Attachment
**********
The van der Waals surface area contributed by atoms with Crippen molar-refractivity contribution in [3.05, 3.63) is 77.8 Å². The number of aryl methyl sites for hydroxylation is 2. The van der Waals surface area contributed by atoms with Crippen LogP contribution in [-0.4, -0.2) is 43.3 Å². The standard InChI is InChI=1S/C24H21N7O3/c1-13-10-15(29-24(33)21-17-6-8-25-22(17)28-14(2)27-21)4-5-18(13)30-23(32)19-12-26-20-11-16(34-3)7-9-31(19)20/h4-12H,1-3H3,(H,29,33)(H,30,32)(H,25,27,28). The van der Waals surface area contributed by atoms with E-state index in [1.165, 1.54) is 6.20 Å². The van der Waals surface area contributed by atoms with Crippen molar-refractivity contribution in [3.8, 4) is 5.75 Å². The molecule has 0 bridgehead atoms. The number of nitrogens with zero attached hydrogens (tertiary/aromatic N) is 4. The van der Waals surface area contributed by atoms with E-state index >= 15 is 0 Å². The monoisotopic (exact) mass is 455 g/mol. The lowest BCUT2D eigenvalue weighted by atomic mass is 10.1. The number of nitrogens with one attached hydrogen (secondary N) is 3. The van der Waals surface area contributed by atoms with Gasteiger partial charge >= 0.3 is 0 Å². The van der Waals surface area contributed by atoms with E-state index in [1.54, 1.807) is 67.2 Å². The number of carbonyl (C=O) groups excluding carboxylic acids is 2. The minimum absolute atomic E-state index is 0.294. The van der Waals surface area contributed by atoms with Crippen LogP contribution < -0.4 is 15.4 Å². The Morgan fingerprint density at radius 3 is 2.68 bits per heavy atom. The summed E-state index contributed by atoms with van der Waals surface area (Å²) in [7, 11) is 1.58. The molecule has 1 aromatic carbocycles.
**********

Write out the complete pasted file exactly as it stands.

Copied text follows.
The van der Waals surface area contributed by atoms with Crippen molar-refractivity contribution in [3.05, 3.63) is 77.8 Å². The number of aryl methyl sites for hydroxylation is 2. The van der Waals surface area contributed by atoms with Crippen LogP contribution in [-0.4, -0.2) is 43.3 Å². The standard InChI is InChI=1S/C24H21N7O3/c1-13-10-15(29-24(33)21-17-6-8-25-22(17)28-14(2)27-21)4-5-18(13)30-23(32)19-12-26-20-11-16(34-3)7-9-31(19)20/h4-12H,1-3H3,(H,29,33)(H,30,32)(H,25,27,28). The van der Waals surface area contributed by atoms with E-state index in [1.165, 1.54) is 6.20 Å². The van der Waals surface area contributed by atoms with Crippen molar-refractivity contribution in [3.8, 4) is 5.75 Å². The molecule has 0 bridgehead atoms. The number of nitrogens with zero attached hydrogens (tertiary/aromatic N) is 4. The van der Waals surface area contributed by atoms with E-state index >= 15 is 0 Å². The monoisotopic (exact) mass is 455 g/mol. The lowest BCUT2D eigenvalue weighted by atomic mass is 10.1. The number of nitrogens with one attached hydrogen (secondary N) is 3. The van der Waals surface area contributed by atoms with Gasteiger partial charge >= 0.3 is 0 Å². The van der Waals surface area contributed by atoms with E-state index in [1.54, 1.807) is 67.2 Å². The number of carbonyl (C=O) groups excluding carboxylic acids is 2. The minimum absolute atomic E-state index is 0.294. The van der Waals surface area contributed by atoms with Crippen LogP contribution < -0.4 is 15.4 Å². The Morgan fingerprint density at radius 3 is 2.68 bits per heavy atom. The summed E-state index contributed by atoms with van der Waals surface area (Å²) in [7, 11) is 1.58. The molecule has 1 aromatic carbocycles.